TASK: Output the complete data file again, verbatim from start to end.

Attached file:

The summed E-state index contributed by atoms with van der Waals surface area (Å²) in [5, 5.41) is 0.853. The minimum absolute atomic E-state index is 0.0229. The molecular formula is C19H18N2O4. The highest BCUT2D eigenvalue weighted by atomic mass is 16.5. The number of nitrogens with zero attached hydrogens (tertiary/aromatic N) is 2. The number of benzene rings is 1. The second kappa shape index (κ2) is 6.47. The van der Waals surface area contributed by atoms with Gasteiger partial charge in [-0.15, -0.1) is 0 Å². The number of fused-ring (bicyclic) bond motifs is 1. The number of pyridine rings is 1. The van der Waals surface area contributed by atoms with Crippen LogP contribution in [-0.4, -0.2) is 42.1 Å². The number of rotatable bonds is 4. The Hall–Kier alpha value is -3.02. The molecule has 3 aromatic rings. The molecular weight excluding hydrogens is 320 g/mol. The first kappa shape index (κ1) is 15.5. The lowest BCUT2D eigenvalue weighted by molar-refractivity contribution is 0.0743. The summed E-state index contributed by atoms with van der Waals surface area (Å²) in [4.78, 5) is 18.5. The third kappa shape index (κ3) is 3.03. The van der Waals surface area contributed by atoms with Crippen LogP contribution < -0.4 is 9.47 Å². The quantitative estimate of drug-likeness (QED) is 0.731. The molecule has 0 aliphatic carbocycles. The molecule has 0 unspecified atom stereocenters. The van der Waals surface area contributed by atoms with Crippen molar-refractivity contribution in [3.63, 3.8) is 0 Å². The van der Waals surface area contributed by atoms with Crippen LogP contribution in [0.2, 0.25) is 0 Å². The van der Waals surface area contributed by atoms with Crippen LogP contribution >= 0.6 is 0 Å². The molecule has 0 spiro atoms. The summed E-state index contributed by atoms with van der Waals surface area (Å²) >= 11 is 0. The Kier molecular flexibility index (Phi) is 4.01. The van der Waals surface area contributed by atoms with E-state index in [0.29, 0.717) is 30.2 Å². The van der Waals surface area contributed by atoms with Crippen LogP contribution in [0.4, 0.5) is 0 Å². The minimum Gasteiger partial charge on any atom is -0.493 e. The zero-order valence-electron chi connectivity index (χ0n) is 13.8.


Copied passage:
The summed E-state index contributed by atoms with van der Waals surface area (Å²) in [5, 5.41) is 0.853. The minimum absolute atomic E-state index is 0.0229. The molecular formula is C19H18N2O4. The highest BCUT2D eigenvalue weighted by atomic mass is 16.5. The number of nitrogens with zero attached hydrogens (tertiary/aromatic N) is 2. The number of benzene rings is 1. The second kappa shape index (κ2) is 6.47. The van der Waals surface area contributed by atoms with Gasteiger partial charge in [-0.15, -0.1) is 0 Å². The number of fused-ring (bicyclic) bond motifs is 1. The number of pyridine rings is 1. The van der Waals surface area contributed by atoms with Crippen LogP contribution in [-0.4, -0.2) is 42.1 Å². The number of rotatable bonds is 4. The Hall–Kier alpha value is -3.02. The molecule has 3 aromatic rings. The molecular weight excluding hydrogens is 320 g/mol. The first kappa shape index (κ1) is 15.5. The lowest BCUT2D eigenvalue weighted by molar-refractivity contribution is 0.0743. The summed E-state index contributed by atoms with van der Waals surface area (Å²) in [4.78, 5) is 18.5. The third kappa shape index (κ3) is 3.03. The van der Waals surface area contributed by atoms with Crippen LogP contribution < -0.4 is 9.47 Å². The quantitative estimate of drug-likeness (QED) is 0.731. The molecule has 0 aliphatic carbocycles. The molecule has 0 unspecified atom stereocenters. The van der Waals surface area contributed by atoms with Crippen molar-refractivity contribution in [3.63, 3.8) is 0 Å². The van der Waals surface area contributed by atoms with Crippen LogP contribution in [0.2, 0.25) is 0 Å². The van der Waals surface area contributed by atoms with Crippen LogP contribution >= 0.6 is 0 Å². The molecule has 0 spiro atoms. The summed E-state index contributed by atoms with van der Waals surface area (Å²) >= 11 is 0. The Kier molecular flexibility index (Phi) is 4.01. The van der Waals surface area contributed by atoms with E-state index in [0.29, 0.717) is 30.2 Å². The van der Waals surface area contributed by atoms with Crippen LogP contribution in [0.4, 0.5) is 0 Å². The minimum Gasteiger partial charge on any atom is -0.493 e. The zero-order valence-electron chi connectivity index (χ0n) is 13.8.